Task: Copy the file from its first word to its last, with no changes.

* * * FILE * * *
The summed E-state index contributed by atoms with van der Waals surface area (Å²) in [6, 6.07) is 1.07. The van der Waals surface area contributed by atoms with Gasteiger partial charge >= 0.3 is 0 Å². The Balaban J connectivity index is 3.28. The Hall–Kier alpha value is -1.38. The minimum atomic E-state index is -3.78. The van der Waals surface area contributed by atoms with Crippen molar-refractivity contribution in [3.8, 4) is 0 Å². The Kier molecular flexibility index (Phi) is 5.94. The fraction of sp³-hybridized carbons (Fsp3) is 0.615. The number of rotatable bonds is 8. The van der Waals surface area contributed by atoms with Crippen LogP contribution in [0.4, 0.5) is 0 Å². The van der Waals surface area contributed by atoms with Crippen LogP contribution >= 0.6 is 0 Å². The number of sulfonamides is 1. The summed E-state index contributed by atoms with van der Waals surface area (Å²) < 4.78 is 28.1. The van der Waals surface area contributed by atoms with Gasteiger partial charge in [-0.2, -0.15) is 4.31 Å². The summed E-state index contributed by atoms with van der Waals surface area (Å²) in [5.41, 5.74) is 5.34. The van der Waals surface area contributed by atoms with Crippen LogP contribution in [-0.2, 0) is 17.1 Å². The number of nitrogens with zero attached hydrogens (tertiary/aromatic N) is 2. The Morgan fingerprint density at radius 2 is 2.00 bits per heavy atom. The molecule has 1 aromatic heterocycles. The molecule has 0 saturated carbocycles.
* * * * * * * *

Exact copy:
The summed E-state index contributed by atoms with van der Waals surface area (Å²) in [6, 6.07) is 1.07. The van der Waals surface area contributed by atoms with Gasteiger partial charge >= 0.3 is 0 Å². The Balaban J connectivity index is 3.28. The Hall–Kier alpha value is -1.38. The minimum atomic E-state index is -3.78. The van der Waals surface area contributed by atoms with Crippen molar-refractivity contribution in [3.8, 4) is 0 Å². The Kier molecular flexibility index (Phi) is 5.94. The fraction of sp³-hybridized carbons (Fsp3) is 0.615. The number of rotatable bonds is 8. The van der Waals surface area contributed by atoms with Crippen LogP contribution in [0.4, 0.5) is 0 Å². The van der Waals surface area contributed by atoms with Crippen LogP contribution >= 0.6 is 0 Å². The number of sulfonamides is 1. The summed E-state index contributed by atoms with van der Waals surface area (Å²) < 4.78 is 28.1. The van der Waals surface area contributed by atoms with Gasteiger partial charge in [-0.2, -0.15) is 4.31 Å². The summed E-state index contributed by atoms with van der Waals surface area (Å²) in [5.41, 5.74) is 5.34. The van der Waals surface area contributed by atoms with Crippen LogP contribution in [-0.2, 0) is 17.1 Å². The number of nitrogens with zero attached hydrogens (tertiary/aromatic N) is 2. The Morgan fingerprint density at radius 2 is 2.00 bits per heavy atom. The molecule has 1 aromatic heterocycles. The molecule has 0 saturated carbocycles.